3. By requesting Mr A's representatives for their understanding of Mr A's source of wealth two years after the establishment of Trust 1 and a year after it had rated Mr A as high risk, it is apparent that reasonable measures to establish source of wealth before or during the establishment of the business relationship had not been undertaken.
Example 3
  1. Company 2 was incorporated in April 2017 and owned by Mrs B and Ms C, nationals of Country Y, a high-risk country, and residing in the United Kingdom.  Mrs B and Ms C, are mother and daughter respectively.
  2. Company 2 was set up to own two London properties.
  3. The Licensee obtained information on Mrs B and Ms C's source of wealth, which was corroborated by documents provided.  The Licensee was initially informed that the source of funds would be via finance being arranged by Mrs B and Ms C with further details to be provided.
  4. Joint licensees of the Firm, as the corporate directors of Company 2, agreed in April 2017 to proceed with the purchase of the properties.
  5. However, the Licensee had not yet fully established the source of funds for the purchase.  On enquiry with the lawyers acting in relation to the purchase, after the purchase had been completed, the Licensee discovered that the funding actually was provided by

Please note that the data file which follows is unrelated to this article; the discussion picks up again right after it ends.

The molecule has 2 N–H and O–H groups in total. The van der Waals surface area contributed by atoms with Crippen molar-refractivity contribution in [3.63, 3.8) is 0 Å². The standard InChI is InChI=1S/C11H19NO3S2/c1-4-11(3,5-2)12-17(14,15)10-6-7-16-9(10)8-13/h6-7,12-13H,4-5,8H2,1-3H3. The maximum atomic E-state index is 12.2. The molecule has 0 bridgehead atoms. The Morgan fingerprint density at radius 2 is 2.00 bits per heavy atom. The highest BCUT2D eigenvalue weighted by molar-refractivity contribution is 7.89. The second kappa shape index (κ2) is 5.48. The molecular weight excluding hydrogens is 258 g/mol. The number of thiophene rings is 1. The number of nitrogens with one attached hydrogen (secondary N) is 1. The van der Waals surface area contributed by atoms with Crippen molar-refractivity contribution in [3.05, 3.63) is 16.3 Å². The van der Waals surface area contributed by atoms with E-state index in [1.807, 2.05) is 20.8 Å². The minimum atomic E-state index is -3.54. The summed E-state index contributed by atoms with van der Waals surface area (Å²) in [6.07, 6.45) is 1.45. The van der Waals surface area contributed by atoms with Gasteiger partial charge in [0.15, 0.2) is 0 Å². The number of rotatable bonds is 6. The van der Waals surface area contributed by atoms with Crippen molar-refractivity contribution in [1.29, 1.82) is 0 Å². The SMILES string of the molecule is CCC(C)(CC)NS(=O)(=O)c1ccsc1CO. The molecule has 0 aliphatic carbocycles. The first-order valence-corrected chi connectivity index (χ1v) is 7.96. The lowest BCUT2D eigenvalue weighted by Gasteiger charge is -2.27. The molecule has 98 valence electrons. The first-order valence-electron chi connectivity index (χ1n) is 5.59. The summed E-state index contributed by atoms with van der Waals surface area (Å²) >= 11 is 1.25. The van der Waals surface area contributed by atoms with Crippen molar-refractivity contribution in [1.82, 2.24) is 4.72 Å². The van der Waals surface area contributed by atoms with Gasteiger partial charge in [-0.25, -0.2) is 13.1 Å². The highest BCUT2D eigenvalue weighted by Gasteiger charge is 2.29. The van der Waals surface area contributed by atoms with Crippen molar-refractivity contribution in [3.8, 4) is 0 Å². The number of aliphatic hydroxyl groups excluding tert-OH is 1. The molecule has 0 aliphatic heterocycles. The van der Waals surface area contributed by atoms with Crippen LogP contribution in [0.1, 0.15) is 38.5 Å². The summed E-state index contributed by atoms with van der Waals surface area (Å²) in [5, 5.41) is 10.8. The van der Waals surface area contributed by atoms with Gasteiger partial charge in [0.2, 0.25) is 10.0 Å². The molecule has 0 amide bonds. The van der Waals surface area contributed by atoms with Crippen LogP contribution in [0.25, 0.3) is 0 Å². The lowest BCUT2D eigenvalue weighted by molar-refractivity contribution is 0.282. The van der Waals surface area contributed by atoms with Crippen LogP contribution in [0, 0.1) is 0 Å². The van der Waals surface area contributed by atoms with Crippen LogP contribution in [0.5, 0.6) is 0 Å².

• Mr D, the husband and father of Mrs B and Ms C respectively, allegedly via a gift from him funded by the sale of a property in Country Y.
  6. The Licensee also identified internet articles linking Mr D to alleged fraud and corruption.
  7. There were a large number of red flags in the information received by the Licensee in relation to Mr D's source of funds that it failed to fully address, including:
    • The possibility that Mr D did not own the property in Country Y that was said to be his source of funds.  The sale agreement provided to the Licensee showed that Mr D was acting under a power of attorney for another national from Country Y in selling the property;
    • The funding provided to the lawyers acting for the purchase came from a number of different sources, not just direct from Mr D;
    • One source of funding was via a series of small payments to an alleged broker, which the Commission discovered had only existed for 18 months and was based in a small town in Scotland; and
    • The complex and unverified sources of funds in relation to this client were potential indicators of some form of illicit activity.
  8. The Licensee was therefore found to have failed to have taken reasonable measures to establish the source of funds for this significant property purchase and the significant risk compounded this breach that the source of funds was the proceeds of Mr D's alleged criminal conduct.
  9. As a result of the red flags identified it took appropriate steps and commenced the process necessary to terminate the relationship, with said process completed seven months prior to the Commission's visit.
The Licensee failed to monitor existing high-risk business relationships
  1. Regulation 11 details the requirements to perform ongoing and effective monitoring of existing business relationships, including scrutiny of any transactions or other activity.